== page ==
TOKYO -- Toshiba and General Electric are in talks to coproduce core equipment for offshore wind power systems, Nikkei has learned.
The companies are focusing their talks on a piece of equipment known as the nacelle, sources say. A nacelle houses a wind turbine's components, including the generator, gearbox, drive train and brake assembly.
A Toshiba plant in Yokohama would be used to build the nacelles.
The negotiations come as Japanese companies struggle in the wind power generation business, with some, including Hitachi, having retreated.
The Japanese government considers offshore wind farms a core renewable energy source. European and Chinese companies lead the global market.
Toshiba intends to increase its share in the fast-growing market through a tie-up with GE, which should help it to reduce costs.
The government is aiming to increase its electricity generation capacity of offshore wind farms from the current 20,000 kWh up to 45 million kWh by 2040. This is equivalent to the electricity generated by 30 nuclear power plants in the country.
Japanese companies were among the first to start making wind turbines. They now find themselves playing catch-up. The problem has been Japanese companies' inability to gain enough market share to operate profitably.
Besides Hitachi, Japan Steel Works has also left the market.
Mitsubishi Heavy Industries does not make turbines but sells those made by other companies.
Offshore power plants need tens of thousands of parts made by a range of industries, and Japan's government is aiming to procure 60% of all necessary parts domestically by 2040.
This will require national players to start producing core equipment and to come together to form a reliable supply chain.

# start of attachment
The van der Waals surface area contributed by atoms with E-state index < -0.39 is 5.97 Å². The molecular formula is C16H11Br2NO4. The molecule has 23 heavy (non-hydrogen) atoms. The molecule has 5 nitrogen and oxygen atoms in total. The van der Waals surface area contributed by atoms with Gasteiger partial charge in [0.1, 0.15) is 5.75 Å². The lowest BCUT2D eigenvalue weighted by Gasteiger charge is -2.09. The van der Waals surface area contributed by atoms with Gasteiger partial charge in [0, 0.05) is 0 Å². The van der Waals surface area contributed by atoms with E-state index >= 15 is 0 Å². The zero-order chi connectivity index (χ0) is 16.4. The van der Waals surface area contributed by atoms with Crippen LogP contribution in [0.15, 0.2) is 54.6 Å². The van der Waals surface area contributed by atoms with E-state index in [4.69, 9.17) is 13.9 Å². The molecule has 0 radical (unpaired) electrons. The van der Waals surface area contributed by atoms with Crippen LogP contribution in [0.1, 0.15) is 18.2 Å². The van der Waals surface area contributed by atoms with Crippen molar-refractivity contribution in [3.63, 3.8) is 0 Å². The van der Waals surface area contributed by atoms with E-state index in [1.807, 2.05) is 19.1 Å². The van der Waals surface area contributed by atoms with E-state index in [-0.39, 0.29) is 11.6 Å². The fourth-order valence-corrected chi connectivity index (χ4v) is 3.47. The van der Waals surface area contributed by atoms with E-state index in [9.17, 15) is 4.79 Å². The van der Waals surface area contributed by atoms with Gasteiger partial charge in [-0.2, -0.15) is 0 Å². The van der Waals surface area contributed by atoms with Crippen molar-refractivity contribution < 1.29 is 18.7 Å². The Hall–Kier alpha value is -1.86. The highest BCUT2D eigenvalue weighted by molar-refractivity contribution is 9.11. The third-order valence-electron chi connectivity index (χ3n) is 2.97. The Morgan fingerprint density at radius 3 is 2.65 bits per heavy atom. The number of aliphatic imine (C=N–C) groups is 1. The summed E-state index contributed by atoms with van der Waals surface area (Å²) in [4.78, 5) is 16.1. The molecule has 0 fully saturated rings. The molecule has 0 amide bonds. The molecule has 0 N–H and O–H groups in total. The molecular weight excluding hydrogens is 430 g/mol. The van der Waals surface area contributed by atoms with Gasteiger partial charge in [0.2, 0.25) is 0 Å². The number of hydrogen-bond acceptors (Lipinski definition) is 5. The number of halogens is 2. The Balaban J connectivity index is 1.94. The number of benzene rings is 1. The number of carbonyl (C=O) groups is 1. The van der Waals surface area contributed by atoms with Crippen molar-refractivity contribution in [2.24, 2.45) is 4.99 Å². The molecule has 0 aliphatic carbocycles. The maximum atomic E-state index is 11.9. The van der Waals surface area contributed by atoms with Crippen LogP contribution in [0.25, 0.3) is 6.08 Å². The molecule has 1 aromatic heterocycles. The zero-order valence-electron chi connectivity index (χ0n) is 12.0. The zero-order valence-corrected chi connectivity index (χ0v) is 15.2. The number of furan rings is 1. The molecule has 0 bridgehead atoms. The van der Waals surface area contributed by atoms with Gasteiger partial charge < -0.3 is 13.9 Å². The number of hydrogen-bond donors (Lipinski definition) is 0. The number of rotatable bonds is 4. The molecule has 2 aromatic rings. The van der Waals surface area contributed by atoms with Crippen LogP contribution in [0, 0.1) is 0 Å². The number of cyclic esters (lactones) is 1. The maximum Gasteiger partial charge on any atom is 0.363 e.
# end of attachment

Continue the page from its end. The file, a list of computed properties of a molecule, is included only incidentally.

The Yokohama plant is run by Toshiba's Keihin Product Operations. It makes wind turbines as well as hydroelectric power generation turbines. If Toshiba and GE reach an agreement, the plant will also take up nacelle assembly.
Toshiba has been seeking opportunities in renewables as it retreats from the construction of coal-fired power plants.
GE represents a big opportunity as it controls the biggest share of the market for offshore and onshore wind power plants.
Toshiba and GE could announce details of an arrangement next month. The companies could also expand a partnership into the relatively profitable field of maintenance services for power generation equipment.
The companies have their eyes on Asian markets. By tieing up with Toshiba, GE would secure a production base in Japan, a country whose renewable market is on the cusp of explosive growth.
GE and Toshiba have also been partners in the nuclear power plant and thermal power plant businesses.
Japan's government is now encouraging companies to enter renewables by offering subsidies and tax incentives.
Due to growth expectations and government support, offshore wind farms are luring investors. Spain's Siemens Gamesa Renewable Energy, the top global player, next year will start operating a Taiwan factory with the capacity to build 100 wind turbines annually.
This would put it on the doorstep of the Japanese market.
It remains unclear whether Toshiba and GE can catch up with their cost-competitive rivals and expand their shares of Japan's renewables market.